Movies Under the Stars—Chicago Film Archives and Black Cinema House join forces to bring outdoor film screenings to Chicago’s Grand Crossing neighborhood. Join us on select Fridays this summer for extraordinary and rarely seen films. Our Performance Series includes Duke Ellington’s 1964 tour of Japan, gospel and folktales from the Delta, and the 1976 Oscar-winning film “American Shoeshine.” A special screening of a Spencer Williams classic will cap off the Summer Cinema Series – 2013. Get relief from the heat under the stars with sights and sounds from our past.
May 24: Performance Series Part 1 (in anticipation of Chicago’s Blues Festival)
The Blues (Samuel Charters, 1973, 20 min.)
Samuel Charters, an American music historian and Grammy-winning music producer, captures southern blues musicians in their own environments — alleyways, porches, front stoops and home interiors. Featuring performances by J.D. Short, Pink Anderson, Furry Lewis, Baby Tate, Memphis Willie B., Gus Cannon and Sleepy John Estes.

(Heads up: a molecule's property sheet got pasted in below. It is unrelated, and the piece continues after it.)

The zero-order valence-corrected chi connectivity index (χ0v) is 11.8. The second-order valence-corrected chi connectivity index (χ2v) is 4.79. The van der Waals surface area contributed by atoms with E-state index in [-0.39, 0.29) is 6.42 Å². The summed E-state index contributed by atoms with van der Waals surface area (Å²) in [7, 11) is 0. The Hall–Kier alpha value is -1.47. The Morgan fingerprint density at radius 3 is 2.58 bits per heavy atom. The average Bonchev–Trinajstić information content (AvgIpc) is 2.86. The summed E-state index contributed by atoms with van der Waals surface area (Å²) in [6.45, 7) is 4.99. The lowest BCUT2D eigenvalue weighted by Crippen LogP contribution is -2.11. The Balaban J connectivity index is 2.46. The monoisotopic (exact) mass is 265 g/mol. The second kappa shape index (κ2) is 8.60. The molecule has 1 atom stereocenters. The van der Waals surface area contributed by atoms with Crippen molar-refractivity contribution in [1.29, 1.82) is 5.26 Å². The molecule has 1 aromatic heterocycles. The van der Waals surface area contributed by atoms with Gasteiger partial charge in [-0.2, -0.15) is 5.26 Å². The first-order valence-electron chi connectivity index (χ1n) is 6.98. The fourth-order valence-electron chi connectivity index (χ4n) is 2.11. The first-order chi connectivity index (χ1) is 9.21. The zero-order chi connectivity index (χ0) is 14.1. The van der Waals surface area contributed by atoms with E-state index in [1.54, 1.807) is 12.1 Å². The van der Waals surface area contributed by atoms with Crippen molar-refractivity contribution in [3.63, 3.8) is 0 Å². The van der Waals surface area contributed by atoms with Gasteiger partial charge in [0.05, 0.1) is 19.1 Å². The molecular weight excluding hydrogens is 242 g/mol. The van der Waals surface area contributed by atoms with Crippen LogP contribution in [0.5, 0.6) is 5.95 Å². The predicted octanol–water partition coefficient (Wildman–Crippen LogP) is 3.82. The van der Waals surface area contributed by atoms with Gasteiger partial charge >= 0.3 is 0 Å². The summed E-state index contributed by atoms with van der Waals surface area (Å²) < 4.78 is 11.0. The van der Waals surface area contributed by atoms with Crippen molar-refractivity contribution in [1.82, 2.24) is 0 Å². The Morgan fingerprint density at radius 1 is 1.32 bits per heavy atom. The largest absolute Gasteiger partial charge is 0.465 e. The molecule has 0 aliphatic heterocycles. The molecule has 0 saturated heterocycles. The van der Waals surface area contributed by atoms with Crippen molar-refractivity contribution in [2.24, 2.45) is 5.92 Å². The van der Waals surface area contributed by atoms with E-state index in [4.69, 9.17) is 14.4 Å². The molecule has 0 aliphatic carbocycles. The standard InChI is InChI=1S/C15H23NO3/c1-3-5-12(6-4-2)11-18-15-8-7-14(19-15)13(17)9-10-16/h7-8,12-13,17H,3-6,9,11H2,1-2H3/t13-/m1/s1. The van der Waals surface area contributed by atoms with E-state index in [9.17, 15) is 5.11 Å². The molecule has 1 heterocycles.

Give My Poor Heart Ease: Mississippi Delta Bluesmen (Bill Ferris, 1975, 21 min.)
An account of the blues experience through the recollections and performances of B.B. King, Son Thomas, inmates from Parchman prison, a barber from Clarkesdale and a salesman from Beale Street. The film is one of a series of films made in Mississippi in the mid 1970s by William Ferris and the Center for Southern Folklore and produced in association with Howard Sayre Weaver. This field work is the basis for Ferris’s 2009 book Give My Poor Heart Ease: Voices of the Mississippi Blues. (Description Courtesy of Folkstreams)
American Shoeshine (Sparky Greene, 1976, 29 min.)
This short film about the shoeshine trade was nominated for the Best Short Documentary Academy Award in 1976. Greene doesn’t get in the way of his subjects, allowing the stories to stand on their own.
Where: 6918 S. Dorchester Ave. (across the street from Black Cinema House)
When: Friday, May 24 at dusk (about 8:15pm)
What if it rains: The screening is canceled